Canadian Mutual Fund, ETF, and RRSP Advice
News and information on RRSP's, TFSA's, mutual funds, exchange traded funds, and Canadian personal finance. Efficient Market Canada advocates using indexed mutual funds and indexed exchange traded funds (ETF's) to build a low-cost, efficient self-directed RRSP. We analyze RRSP and TFSA asset allocations, tax strategies, and review the financial literature as it relates to RRSP and TFSA investment, and personal finance for Canadians.
|Contributed by: martingale |
When deciding which account to use for which asset class, you should put Canadian equity ETFs in your TFSA, and US ETFs add well as bonds in your RRSP. Let's look at the reasons why, and some of the edge cases that arise where this advice is wrong.
The key to thinking about this question is to realize the differences between a TFSA and an RRSP, and make choices that maximize the advantages of each kind of account.
Fundamentally, an RRSP is a tax deferral. You get a deduction in the current year, and you pay tax in the future when you withdraw it. A TFSA is just the reverse--you get no deduction in the current year, but you pay no taxes in the future when you withdraw it. Both are excellent vehicles for saving for your retirement, although the TFSA has the advantage of being more flexible in that you can withdraw at any time.
So these are the key points we want to think about:
1. Tax deferral versus tax-free growth
2. The flexibility to withdraw at any time
3. An RRSP is a tax free account from the perspective of the IRS but aTFSA is not
These differences will guide the decision of what to put in each kind of account.
Now let's take a moment to reflect on the different kinds of assets that you will have it your retirement savings account. You will have a combination of stocks and bonds. What's the difference between these? If we think about what they really are, we arrive at this:
a) Stocks are high growth, high risk investments. They benefit from dividend tax credits, and capital gains tax treatment
b) Bonds are low growth, low risk investments. They have no particular tax benefit--they are taxed as regular income
If we put all this together for most people, most of the time it makes sense to load your bonds and your US ETFs in to your RRSP, and your Canadian ETFs into your TFSA. Of course, you might run out of TFSA room and start loading stocks into your RRSP as well, just because you have to.
Because the odds are your bonds are going to grow less than your stocks. Your stocks, over the very long term, should be expected to return something between 5% and 10% per year on average depending on how well the markets do. Your bonds on the other hand, while very safe, will show only a couple of percentage points in growth. Much less.
Let's look at a scenario where you put 50% of your investments in bonds, and 50% in stocks, and suppose that the bonds grow by 2% per year while the stocks grow by 7% per year. In that case after 25 years you will have $54,000 in stocks and only $16,000 in bonds, as the stocks grew by much more than the bonds did. With stocks in your TFSA and the bonds in your RRSP, you are going to pay tax on $16000 in withdrawls from your RRSP and no tax on the $54,000 withdrawl from your RRSP. This is MUCH better than the other way around--paying tax on $54000 from your RRSP and getting the $16000 in bonds out of your TFSA tax free.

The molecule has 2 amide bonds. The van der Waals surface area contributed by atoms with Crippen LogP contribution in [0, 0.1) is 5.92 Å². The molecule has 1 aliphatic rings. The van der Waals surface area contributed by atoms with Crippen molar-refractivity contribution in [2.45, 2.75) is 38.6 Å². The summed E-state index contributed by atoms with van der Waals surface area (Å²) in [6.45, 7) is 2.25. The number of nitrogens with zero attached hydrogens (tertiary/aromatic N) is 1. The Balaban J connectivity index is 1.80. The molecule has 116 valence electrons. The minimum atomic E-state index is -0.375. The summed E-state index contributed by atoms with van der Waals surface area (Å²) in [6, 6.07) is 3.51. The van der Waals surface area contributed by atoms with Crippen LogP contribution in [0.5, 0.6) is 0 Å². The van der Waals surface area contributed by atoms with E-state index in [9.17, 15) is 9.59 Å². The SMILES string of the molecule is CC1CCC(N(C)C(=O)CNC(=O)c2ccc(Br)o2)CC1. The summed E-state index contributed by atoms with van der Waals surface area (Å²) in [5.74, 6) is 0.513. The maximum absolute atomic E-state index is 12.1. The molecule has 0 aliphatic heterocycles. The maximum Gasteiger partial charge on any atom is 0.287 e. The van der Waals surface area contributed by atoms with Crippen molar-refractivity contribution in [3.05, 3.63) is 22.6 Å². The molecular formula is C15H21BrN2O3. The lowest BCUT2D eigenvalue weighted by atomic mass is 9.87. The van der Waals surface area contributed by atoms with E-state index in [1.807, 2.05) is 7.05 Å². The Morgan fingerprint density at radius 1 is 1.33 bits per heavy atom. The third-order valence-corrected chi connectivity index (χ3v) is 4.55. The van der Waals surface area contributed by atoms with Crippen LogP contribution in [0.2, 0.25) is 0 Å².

With respect to Canadian versus US ETFs, the fact that the Canada US Tax Treaty predates the creation of TFSA accounts is significant. In an RRSP withholding taxes on US equities will be waived. Outside an RRSP the fund will withhold taxes. In a taxable account you can claim these withholding taxes back on your return, but in a TFSA these withheld taxes are simply lost. Therefore it is better to hold a US ETF in your RRSP.
There is one caveat to all this though, that will require you to stop and think about what you might need the money for: that flexibility that the TFSA offers. It's great that the TFSA allows you to withdraw money tax free at any time. It makes it a good place to put emergency money. And emergency money should NOT be in stocks. Stocks are only a good investment when you have a long time horizon, ten years or more. Emergency money you might need at any time.
So, if you are planning to use your TFSA for emergencies, you should put that money in a short-term bond fund and not in equities. Otherwise on the day you need it, if there's been a fall in the stock market, the money might not be there.
If you have used all your contribution room and will be investing in a taxable account, consider using it for bonds and Canadian equities. Bonds have the lowest return and thus generate the least tax. Canadian equities are taxed preferentially, with a dividend tax credit. However you are better off putting both into a tax protected account if you can.
Put Canadian equity ETFs in your TFSA, and bonds along with US ETFs in your RRSP, unless you need the money for emergency purposes -- in which case hold short-term bonds in your TFSA.